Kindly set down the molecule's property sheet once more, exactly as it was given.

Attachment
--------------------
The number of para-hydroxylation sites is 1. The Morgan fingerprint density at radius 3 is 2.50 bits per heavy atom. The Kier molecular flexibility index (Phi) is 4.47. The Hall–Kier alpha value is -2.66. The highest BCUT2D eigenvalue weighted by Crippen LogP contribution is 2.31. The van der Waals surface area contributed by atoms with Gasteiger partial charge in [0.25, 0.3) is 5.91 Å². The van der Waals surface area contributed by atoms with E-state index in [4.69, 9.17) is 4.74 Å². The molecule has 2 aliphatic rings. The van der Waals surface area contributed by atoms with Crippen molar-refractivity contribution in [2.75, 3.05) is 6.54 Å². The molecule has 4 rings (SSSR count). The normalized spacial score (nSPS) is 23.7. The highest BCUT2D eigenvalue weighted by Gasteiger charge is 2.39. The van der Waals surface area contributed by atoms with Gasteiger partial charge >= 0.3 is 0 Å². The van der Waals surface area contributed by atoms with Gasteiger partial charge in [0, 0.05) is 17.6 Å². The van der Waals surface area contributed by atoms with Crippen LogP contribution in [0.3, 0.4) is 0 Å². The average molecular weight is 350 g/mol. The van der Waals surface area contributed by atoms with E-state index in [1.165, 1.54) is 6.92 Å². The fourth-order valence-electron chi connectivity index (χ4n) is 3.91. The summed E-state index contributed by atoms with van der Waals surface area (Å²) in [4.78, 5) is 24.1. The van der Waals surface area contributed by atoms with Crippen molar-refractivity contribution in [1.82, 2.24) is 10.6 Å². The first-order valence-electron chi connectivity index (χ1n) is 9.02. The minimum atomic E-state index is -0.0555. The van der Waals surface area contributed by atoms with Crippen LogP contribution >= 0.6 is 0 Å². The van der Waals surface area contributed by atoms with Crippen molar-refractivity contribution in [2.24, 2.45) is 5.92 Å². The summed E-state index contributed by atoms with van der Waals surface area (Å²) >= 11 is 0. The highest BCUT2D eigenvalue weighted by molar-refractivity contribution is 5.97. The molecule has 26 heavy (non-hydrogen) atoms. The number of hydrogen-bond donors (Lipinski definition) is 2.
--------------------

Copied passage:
The number of para-hydroxylation sites is 1. The Morgan fingerprint density at radius 3 is 2.50 bits per heavy atom. The Kier molecular flexibility index (Phi) is 4.47. The Hall–Kier alpha value is -2.66. The highest BCUT2D eigenvalue weighted by Crippen LogP contribution is 2.31. The van der Waals surface area contributed by atoms with Gasteiger partial charge in [0.25, 0.3) is 5.91 Å². The van der Waals surface area contributed by atoms with E-state index in [4.69, 9.17) is 4.74 Å². The molecule has 2 aliphatic rings. The van der Waals surface area contributed by atoms with Crippen molar-refractivity contribution in [2.75, 3.05) is 6.54 Å². The molecule has 4 rings (SSSR count). The normalized spacial score (nSPS) is 23.7. The highest BCUT2D eigenvalue weighted by Gasteiger charge is 2.39. The van der Waals surface area contributed by atoms with Gasteiger partial charge >= 0.3 is 0 Å². The van der Waals surface area contributed by atoms with Gasteiger partial charge in [0, 0.05) is 17.6 Å². The van der Waals surface area contributed by atoms with Crippen LogP contribution in [0.3, 0.4) is 0 Å². The average molecular weight is 350 g/mol. The van der Waals surface area contributed by atoms with E-state index in [1.165, 1.54) is 6.92 Å². The fourth-order valence-electron chi connectivity index (χ4n) is 3.91. The summed E-state index contributed by atoms with van der Waals surface area (Å²) in [4.78, 5) is 24.1. The van der Waals surface area contributed by atoms with Crippen molar-refractivity contribution in [1.82, 2.24) is 10.6 Å². The first-order valence-electron chi connectivity index (χ1n) is 9.02. The minimum atomic E-state index is -0.0555. The van der Waals surface area contributed by atoms with Crippen LogP contribution >= 0.6 is 0 Å². The van der Waals surface area contributed by atoms with Crippen molar-refractivity contribution in [2.24, 2.45) is 5.92 Å². The summed E-state index contributed by atoms with van der Waals surface area (Å²) >= 11 is 0. The highest BCUT2D eigenvalue weighted by molar-refractivity contribution is 5.97. The molecule has 26 heavy (non-hydrogen) atoms. The number of hydrogen-bond donors (Lipinski definition) is 2.